Tänk att individerna x och y väljer fritt att inrätta sitt liv på så sätt att de går med i en sekt och lever efter vissa värderingar. De besitter ”the power of choice and the means of understanding the world” och de utövar nu sin rätt att ”pursuing our own good in our own way”. Men vad händer om x och y får barn? Ska deras frihet innebära att de och deras sekt tillåts sörja för barnens skolgång på ett sådant sätt att dessa barn inte vet något om yttervärlden, inte något om andra sätt att leva, eller blir intalade att andra sätt att leva leder till helvetet. Eller vore detta ett sätt att beskära dessa barns frihet, vilket isåfall innbär att föräldrarna rätteligen borde bli ”restrained, if need be by force” från att undandra barnen från en allsidig öppen utbildning? Detta är således alldeles oberoende om det sätt att leva som sekten utövar anses legitimt och rätt av staten att tolerera. Jag tror att Berlins utgångspunkter måste leda till en sådan slutsats. För notera kraftfulla i att den vision om människans fria val hade som konsekvens att i teorin ”do away with all education”. Den enda legitima form av utbildning är i liberala ögon den som har ”as its purpose not an inculcation of obedience but its contrary, the development of power of free judgement and choice”. Denna sociala infrastruktur skulle annars helt sakna existensberättigande.  Strider sådan utbildning mot föräldrarnas önskan måste liberalen sätta ner foten, precis som i fall där vuxna sinsemellan kränker varandras frihet.

Går det att finna stöd för detta hos Isaiah Berlin. En teoretiker som skrivit om Berlin ifråga om utbildning är Neil Burtonwood. Men han håller med Galston. I en passage som jag förmodligen kommer kritisera i min uppsats skriver han:

In supporting separate schools for the children of non-liberal cultural minorities liberals should be able to recognise the gains that will be made in terms of cultural congruence and a sense of belonging but they will also have to accept that this entails a loss of individual autonomy. This is only problematic if autonomy is granted absolute status as some kind of foundational human value. As Berlin observes, the reality is a trade-off between human values. There comes a point where we have to make a choice, and for Berlin the genuine liberal does not require that individuals choose autonomy. (Burtonwood 2000, 282)

Är inte detta stycke förvirrat? Individer är visserligen inte är tvingade att ”välja” autonomi, men har de rätt att undandra denna möjlighet för sina barn? Det är ju detta hela frågan handlar om. Man är fri att inträda i en sekt och därmed kanske inordna sig i ett icke-liberalt levnadssätt, kanske även avsäga sig framtida möjligheter till autonoma val. Liberaler kan inte, precis som Burtonwood säger, tvinga människor att ”välja” autonomi. Det finns andra värden: ”cultural belonging”, osv. Men vem ska göra avvägningen mellan dessa värden? Det är det som är frågan. Den som är kritisk mot denna typ av skolor behöver inte vara det pga en idé om att ett autonomt liv är det enda goda (vilket Burtonwood säger: ”this is only problematic if. . .”). Att kräva ”en öppen framtid” innebär inte att autonomi görs till det enda legitima sättet att leva.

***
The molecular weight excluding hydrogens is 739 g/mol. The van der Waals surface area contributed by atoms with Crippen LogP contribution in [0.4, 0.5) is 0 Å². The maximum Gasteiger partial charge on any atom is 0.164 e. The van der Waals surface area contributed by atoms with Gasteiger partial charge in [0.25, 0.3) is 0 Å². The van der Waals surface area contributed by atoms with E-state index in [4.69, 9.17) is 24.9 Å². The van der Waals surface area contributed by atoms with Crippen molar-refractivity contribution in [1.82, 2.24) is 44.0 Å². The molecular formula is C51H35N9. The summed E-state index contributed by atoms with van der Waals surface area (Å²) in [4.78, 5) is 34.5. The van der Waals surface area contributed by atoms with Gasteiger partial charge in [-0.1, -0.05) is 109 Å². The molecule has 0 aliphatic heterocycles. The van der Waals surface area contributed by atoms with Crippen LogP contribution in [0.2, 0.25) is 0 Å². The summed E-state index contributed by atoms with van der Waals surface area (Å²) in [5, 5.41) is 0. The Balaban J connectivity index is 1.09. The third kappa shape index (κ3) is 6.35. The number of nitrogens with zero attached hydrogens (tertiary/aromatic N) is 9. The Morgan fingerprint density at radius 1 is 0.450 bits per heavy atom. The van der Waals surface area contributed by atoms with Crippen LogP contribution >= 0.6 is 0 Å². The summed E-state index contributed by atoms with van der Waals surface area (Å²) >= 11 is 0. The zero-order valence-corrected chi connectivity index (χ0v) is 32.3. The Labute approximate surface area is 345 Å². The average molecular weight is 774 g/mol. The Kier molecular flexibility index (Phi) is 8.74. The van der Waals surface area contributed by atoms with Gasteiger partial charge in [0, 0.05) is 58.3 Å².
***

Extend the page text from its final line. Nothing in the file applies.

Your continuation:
Ja, det var några korta punkter om vad min uppsats handlar om. Synpunkter tas tacksamt emot. Som brukligt när man skriver uppsats så har jag varit ute och seglat på de vida haven, läst vitt och brett, innan jag lyckats smalna av ordentligt. Ett tag lämnade jag Berlin helt och ägnade mig åt samtida teoretiker, men nu, för att få en striktare ram, har jag återgått till Berlin.

Nu har jag bara 2,5 vecka kvar att skriva. Måste därför släppa lite på perfektionismen och börja hulka upp text på allvar. Usch. Publicerar kanske några stycken här på bloggen allt eftersom. Ni får gärna ge mig ett handtag genom kritik och frågor kring upplevda glapp i tankegångarna.

Referenser

Berlin, Isaiah (2002), Liberty (Oxford: Oxford University Press).

Burtonwood, Neil (2002), ’Must Liberal Support for Separate Schools Be Subject to a Condition of Individual Autonomy?’, British Journal of Educational Studies, Vol. 48, No. 3, pp. 269-284.

Callan, Eamonn (2006), ’Galston’s Dilemmas and Wisconsin v. Yoder’, Theory and Research in Education, Vol. 4, No. 3, pp. 261–273.

Thunder, David (2009), ’Why Value Pluralism Does Not Support the State’s Enforcement of Liberal Autonomy: A Response to Crowder’, Political Theory, Vol. 37, No. 1, pp. 154–160.

Herodotos om inkomstdeklarationen

Under konung Amasis skall Egypten hava varit högst lyckosamt både beträffande det, som floden giver åt jorden, och det, som jorden giver åt människorna. I landet skall då hava funnits inalles tjugo tusen bebodda städer. Det är Amasis, som stiftade den lagen bland egypterna, att varje egypter årligen skulle inför föreståndaren i sitt distrikt uppgiva varav han levde. Den, som ej gjorde detta och ej uppgav ett ärligt yrke, straffades med döden. Atenaren Solon hämtade denna lag från Egypten och gav den åt atenarna. Måtte dessa alltid ha den kvar, då det är en förträfflig lag!

Herodotos från Halikarnassos, Historia, i översättning av Claes Lindskog, P. A. Norstedt & Söners Förlag, Stockholm, 1920, s. 180.

The Economist om Labour och BNP

Artikel i The Economist: ”When grown men cry: Why the BNP vote is growing”.

Labour’s vote in Barking [. . .] has declined sharply, from around 65% in 1997 to around 50% in 2005 as the BNP vote has increased. In 2006 the BNP won a score of council seats. And in the European elections last year, for the first time, the party gained two MEPs (one of them Mr Griffin), attracting 6.2% of the popular vote across the country.

[. . .]